My African Journey
London: Hodder and Stoughton, 1908. First edition, only printing. Hardcover. This is the British first edition, only printing of My African Journey, Churchill's travelogue on Britain's possessions in East Africa, written while he was serving as Undersecretary of State for the Colonies. The first edition is striking, with a vivid red binding and a prominent front cover bearing a woodcut illustration in blue, grey, and black of Churchill with his bagged white rhinoceros. This book is notable, among other things, for being the only one of his many books to contain photographs apparently taken by the author.
The red cloth spine proved exceptionally vulnerable to sunning and the lovely books seem to have attracted handling, making wear and soiling the norm. Spotting is also endemic. Bright and clean copies are increasingly elusive.
This copy is in very good overall condition, certainly not perfect, but complete, original, sound, and presentable. The binding is square and tight with no lean and a nicely rounded spine. The spine shows some uniform toning and a faint stain at mid-spine, but retains clearly legible spine gilt, and wear is confined to some wrinkling to the spine ends. While certainly not perfect, shelf presentation is superior to many copies we have handled. The strikingly illustrated front cover – the hallmark of the edition – remains notably bright and clean, while the blank rear cover shows only mild soiling. Light shelf wear is confined to extremities. The contents are complete. The 61 photographs of this edition were tipped in rather than bound, so copies should always be carefully checked to ensure the presence of all illustrations and maps. All illustrations and maps are present here, as is the tissue cover at the frontispiece. The sole previous ownership mark is a curiosity – “Mi” inked upside down on the blank verso of front free endpaper. Spotting is intermittent throughout, heaviest to the first and final leaves and page edges.
In the summer of 1907 Churchill left England for five months, making his way after working stops in southern Europe to Africa for "a tour of the east African domains." Churchill enjoyed a proper 19th Century bwana experience, traveling by special train provided by the Uganda Railway, receiving tribute from various chiefs, and shooting all manner of things. On 6 November Churchill wrote to his mother that at Simba "the first day I killed I Zebra, I wildebeeste, two hartebeeste, I gazelle, I bustard (a giant bird)." On the third day Churchill would kill a rhinoceros, the basis of the striking illustration on the front cover of the British first edition of his eventual book. Happily, there are more insightful and enduringly interesting experiences recounted in the book than just a catalogue of culled fauna.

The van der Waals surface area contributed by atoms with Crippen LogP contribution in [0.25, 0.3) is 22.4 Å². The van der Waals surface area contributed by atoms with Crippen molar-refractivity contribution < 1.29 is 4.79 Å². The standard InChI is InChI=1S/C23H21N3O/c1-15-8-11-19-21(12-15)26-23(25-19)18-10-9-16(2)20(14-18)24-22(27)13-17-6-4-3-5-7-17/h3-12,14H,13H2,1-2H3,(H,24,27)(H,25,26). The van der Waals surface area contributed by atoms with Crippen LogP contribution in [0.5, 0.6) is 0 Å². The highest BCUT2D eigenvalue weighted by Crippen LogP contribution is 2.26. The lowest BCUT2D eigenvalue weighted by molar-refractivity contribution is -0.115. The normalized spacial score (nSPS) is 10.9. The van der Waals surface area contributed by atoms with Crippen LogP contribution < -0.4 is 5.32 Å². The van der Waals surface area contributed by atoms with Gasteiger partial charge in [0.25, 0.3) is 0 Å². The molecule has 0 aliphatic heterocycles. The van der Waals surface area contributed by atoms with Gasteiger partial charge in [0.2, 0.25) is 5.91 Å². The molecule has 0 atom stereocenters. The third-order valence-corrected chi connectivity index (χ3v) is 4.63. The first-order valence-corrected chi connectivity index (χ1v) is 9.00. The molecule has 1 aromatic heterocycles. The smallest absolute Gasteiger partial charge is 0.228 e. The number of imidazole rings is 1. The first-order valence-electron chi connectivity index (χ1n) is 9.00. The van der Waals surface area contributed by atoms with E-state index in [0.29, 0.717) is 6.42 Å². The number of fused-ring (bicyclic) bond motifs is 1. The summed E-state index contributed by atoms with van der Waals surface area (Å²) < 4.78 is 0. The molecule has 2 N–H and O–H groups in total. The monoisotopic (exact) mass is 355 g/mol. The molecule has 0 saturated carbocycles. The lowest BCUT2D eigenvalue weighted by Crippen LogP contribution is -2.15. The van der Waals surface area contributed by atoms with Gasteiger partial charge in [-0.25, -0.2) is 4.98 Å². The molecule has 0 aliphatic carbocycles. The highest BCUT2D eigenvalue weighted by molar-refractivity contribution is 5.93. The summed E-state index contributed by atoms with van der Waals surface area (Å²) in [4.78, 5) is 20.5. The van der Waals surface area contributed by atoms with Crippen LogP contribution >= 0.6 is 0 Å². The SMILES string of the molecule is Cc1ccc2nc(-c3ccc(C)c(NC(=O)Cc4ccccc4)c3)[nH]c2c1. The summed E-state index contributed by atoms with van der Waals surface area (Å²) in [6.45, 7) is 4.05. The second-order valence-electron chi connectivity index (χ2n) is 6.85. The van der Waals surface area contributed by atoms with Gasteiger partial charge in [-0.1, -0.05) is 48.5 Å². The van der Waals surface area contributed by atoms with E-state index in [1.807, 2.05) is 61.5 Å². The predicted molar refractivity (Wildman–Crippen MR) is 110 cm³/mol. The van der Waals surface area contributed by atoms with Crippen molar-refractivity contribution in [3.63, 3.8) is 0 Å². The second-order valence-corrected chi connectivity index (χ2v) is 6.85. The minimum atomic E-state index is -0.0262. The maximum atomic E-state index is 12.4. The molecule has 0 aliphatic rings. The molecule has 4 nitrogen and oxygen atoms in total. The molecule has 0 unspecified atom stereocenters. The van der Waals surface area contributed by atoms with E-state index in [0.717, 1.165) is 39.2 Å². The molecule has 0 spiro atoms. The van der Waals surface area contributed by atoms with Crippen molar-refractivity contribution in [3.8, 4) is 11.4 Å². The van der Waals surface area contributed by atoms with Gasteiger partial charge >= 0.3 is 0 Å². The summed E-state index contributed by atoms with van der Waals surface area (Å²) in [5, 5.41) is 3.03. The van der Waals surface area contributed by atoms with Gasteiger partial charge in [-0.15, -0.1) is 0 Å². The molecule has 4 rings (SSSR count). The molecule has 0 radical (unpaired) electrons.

From Aden and then to Mombassa, Churchill traveled up-country. Churchill's trip included stops at Nairobi, Lake Victoria, Kampala, the Ripon Falls, Gondokoro, and, after a journey by both train and steamer, Khartoum, followed by Wadi Halfa, Aswan, Cairo, and thence home.
By now a seasoned and financially shrewd author, Churchill arranged to profit doubly from the trip, first by serializing articles and then by publishing a book based substantially upon them. Nine articles on his African journey were published in Strand Magazine from March to November 1908. In November 1908 Hodder and Stoughton published My African Journey as a book. While Churchill's Strand articles make up the bulk of the book, the last two chapters plus an additional paragraph in Chapter X did not appear in Strand and the book is a substantial 10,000 words longer than the serialized articles.
Reference: Cohen A27.1, Woods/ICS A12(aa), Langworth p.81. Item #007516